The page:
Monday, April 22, 2013

Earth Day, the Aiken way, 2013

Earth Day, the Aiken way, 2013, Well, it's April 22, Earth Day in the United States, a day that Aiken has remembered for quite a few years (more on that later.) Using Examiner's extensive on-line historical files, we find Earth Day was started in 1970 when Gaylord Nelson, U.S. Senator from Wisconsin, envisioned a national day of public consciousness of air and water pollution issues. Senator Nelson worked with Congressman Pete McCloskey as co-chairs and obtained the services of Denis Hayes and a staff of 85 to promote events across the land in support of conservation and anti-pollution efforts and needs and the first Earth Day was launched.
National Earth Day observances were continued in 1990, 2000, and 2010. Aiken has held a local observation, according to Mayor Cavanaugh, for the last 8 years. This year's Aiken event was held last Wednesday at Hopelands Park. If your town is having an event today, maybe you'd like to compare it with Aiken's.

Exhibitors at the Aiken event included Savannah River Remediation, the Ruth Patrick Observatory at the University of South Carolina-Aiken, the South Carolina Bluebird Society, Aiken County Litter Control, Aiken County Engineering with a display on storm water control, the City of Aiken with its non-polluting electric truck and mosquito control exhibits, Master Gardeners, the Audubon Society, the National Wild Turkey Federation, and the Savannah River Ecology Lab. If there were more, I didn't see 'em.

View slideshow: Aiken Earth Day

The first exhibit the students came upon was Savannah River Remediation's (SRR's.) Along with a number of descriptive exhibitions showing work that is being done to clean up the legacy radioactive wastes from the cold war at the Savannah River Site, SRR was giving away "Vials of Life", a valuable tool that many area homes use to help inform emergency personnel about particular assistance needs that they would have in the event of an emergency at the home.

The Ruth Patrick Observatory brought several telescopes and had them trained on the sun. Students and other participants observed the fingers of light, called "prominences," material that is continually thrown off the surface of the sun in all directions. A "pin-hole" like device was also trained on the sun providing an image that continually moved, slowly, due to the rotation of the earth. A number of bathroom scales were also set up calibrated to provide "what your weight would be on the moon," (not so much) and "what you would weigh on Jupiter," (quite a bit,) for example. While all the exhibits were interesting, Ruth Patrick's was definitely one of the most "hands on," or "feets on," that is, of all the exhibits. And it was fun.

Leaving Ruth Patrick, we ran into Mayor Cavanaugh. We reminded him we had seen him last year, to which he replied, "I've been here every year...This is so enjoyable." That was the extent of the interview (I hadn't called ahead! Also, he had not yet seen some of his "kids" and he was looking for them.) It's always good to see the Boss at these functions. Right after the Mayor left, Councilman Ebner walked up. Talk about being at the right place at the right time. With a little luck, we will see both of these gentlemen at their next City Council meeting on the evening of National Earth Day on the 22nd--tonight. And while no "Earth Day" issues seem to be on Council's agenda, talk about feral cats may bring some lively discussions.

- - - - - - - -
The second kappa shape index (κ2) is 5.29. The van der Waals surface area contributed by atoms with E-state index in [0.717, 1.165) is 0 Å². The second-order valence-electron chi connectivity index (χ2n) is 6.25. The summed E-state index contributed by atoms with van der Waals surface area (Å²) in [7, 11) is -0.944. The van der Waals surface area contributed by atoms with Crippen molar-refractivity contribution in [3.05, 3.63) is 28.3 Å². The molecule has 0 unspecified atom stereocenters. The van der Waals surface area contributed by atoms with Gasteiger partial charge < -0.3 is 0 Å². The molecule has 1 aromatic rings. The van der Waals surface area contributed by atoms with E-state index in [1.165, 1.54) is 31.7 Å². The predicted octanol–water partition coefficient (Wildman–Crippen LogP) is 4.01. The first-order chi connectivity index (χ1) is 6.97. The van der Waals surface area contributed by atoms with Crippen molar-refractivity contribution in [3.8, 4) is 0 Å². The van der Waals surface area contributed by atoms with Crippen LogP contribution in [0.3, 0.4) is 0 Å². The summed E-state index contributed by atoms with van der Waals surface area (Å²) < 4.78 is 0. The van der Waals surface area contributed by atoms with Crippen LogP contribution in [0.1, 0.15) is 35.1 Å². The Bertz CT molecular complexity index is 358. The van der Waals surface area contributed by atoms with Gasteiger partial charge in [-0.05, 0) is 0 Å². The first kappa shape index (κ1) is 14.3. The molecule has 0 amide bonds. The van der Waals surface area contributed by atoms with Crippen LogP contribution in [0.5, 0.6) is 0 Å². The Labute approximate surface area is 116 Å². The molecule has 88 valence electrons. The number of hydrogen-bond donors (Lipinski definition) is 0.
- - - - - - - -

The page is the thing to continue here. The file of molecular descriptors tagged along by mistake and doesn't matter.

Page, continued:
To avoid the necessity of writing thousands and thousands of words (one picture is worth...) about the exhibits, we have taken the liberty of providing a few pictures in the "slide show" area to give you an idea of what was provided and why the bus loads of youngsters that came to the park will be looking forward to Earth Day next year. Snakes and turkeys and trucks, ha, ha, all were there and all were most interesting.

Liquid refreshments were provided by the City, and the students brought lunches which they dug into around elevenish while they watched (and listened to-to) a tom-tom ensemble while waiting on the Mayor to make a brief address. The address focused on Aiken being a "City of Trees," and it was well tailored to the elementary school audience. One thing I'm sure Mayor Cavanaugh would want to see here was what happens when that occasional tree might have to be cut down, usually due to disease. Whenever this is done, the City plants another, often two to replace it. What else would you expect from a "City of Trees?"

Like we said before, Earth Day in Aiken was fun. We're looking forward to being here this time next year. In the mean time, maybe we'll look up a few of the exhibitors. They each provided enough information to your examiner for a whole separate article, between the visits of groups of elementary students. Vehwee, intewesting, as our friend Elmer Fudd would have said, vehwee intewesting, and thanks for visiting Examiner.com.

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